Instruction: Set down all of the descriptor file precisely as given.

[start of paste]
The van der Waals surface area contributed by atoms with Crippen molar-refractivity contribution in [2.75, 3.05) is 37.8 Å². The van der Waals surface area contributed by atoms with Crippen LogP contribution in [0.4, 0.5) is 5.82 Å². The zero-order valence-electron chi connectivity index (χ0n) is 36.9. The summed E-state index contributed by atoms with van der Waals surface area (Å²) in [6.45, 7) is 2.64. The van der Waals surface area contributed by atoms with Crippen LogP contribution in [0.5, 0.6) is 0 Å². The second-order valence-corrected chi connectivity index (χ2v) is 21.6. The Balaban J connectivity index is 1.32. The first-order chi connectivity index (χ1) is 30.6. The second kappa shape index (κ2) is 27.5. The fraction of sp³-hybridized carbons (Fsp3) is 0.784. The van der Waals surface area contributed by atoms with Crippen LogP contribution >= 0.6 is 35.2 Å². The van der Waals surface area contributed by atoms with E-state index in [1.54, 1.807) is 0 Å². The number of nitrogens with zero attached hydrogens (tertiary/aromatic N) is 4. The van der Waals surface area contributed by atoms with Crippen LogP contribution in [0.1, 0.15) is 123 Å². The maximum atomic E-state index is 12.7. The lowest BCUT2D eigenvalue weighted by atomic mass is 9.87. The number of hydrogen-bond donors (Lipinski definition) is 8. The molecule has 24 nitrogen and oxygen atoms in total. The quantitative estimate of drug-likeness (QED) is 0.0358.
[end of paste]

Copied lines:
The van der Waals surface area contributed by atoms with Crippen molar-refractivity contribution in [2.75, 3.05) is 37.8 Å². The van der Waals surface area contributed by atoms with Crippen LogP contribution in [0.4, 0.5) is 5.82 Å². The zero-order valence-electron chi connectivity index (χ0n) is 36.9. The summed E-state index contributed by atoms with van der Waals surface area (Å²) in [6.45, 7) is 2.64. The van der Waals surface area contributed by atoms with Crippen LogP contribution in [0.5, 0.6) is 0 Å². The second-order valence-corrected chi connectivity index (χ2v) is 21.6. The Balaban J connectivity index is 1.32. The first-order chi connectivity index (χ1) is 30.6. The second kappa shape index (κ2) is 27.5. The fraction of sp³-hybridized carbons (Fsp3) is 0.784. The van der Waals surface area contributed by atoms with Crippen LogP contribution >= 0.6 is 35.2 Å². The van der Waals surface area contributed by atoms with E-state index in [1.54, 1.807) is 0 Å². The number of nitrogens with zero attached hydrogens (tertiary/aromatic N) is 4. The van der Waals surface area contributed by atoms with Crippen LogP contribution in [0.1, 0.15) is 123 Å². The maximum atomic E-state index is 12.7. The lowest BCUT2D eigenvalue weighted by atomic mass is 9.87. The number of hydrogen-bond donors (Lipinski definition) is 8. The molecule has 24 nitrogen and oxygen atoms in total. The quantitative estimate of drug-likeness (QED) is 0.0358.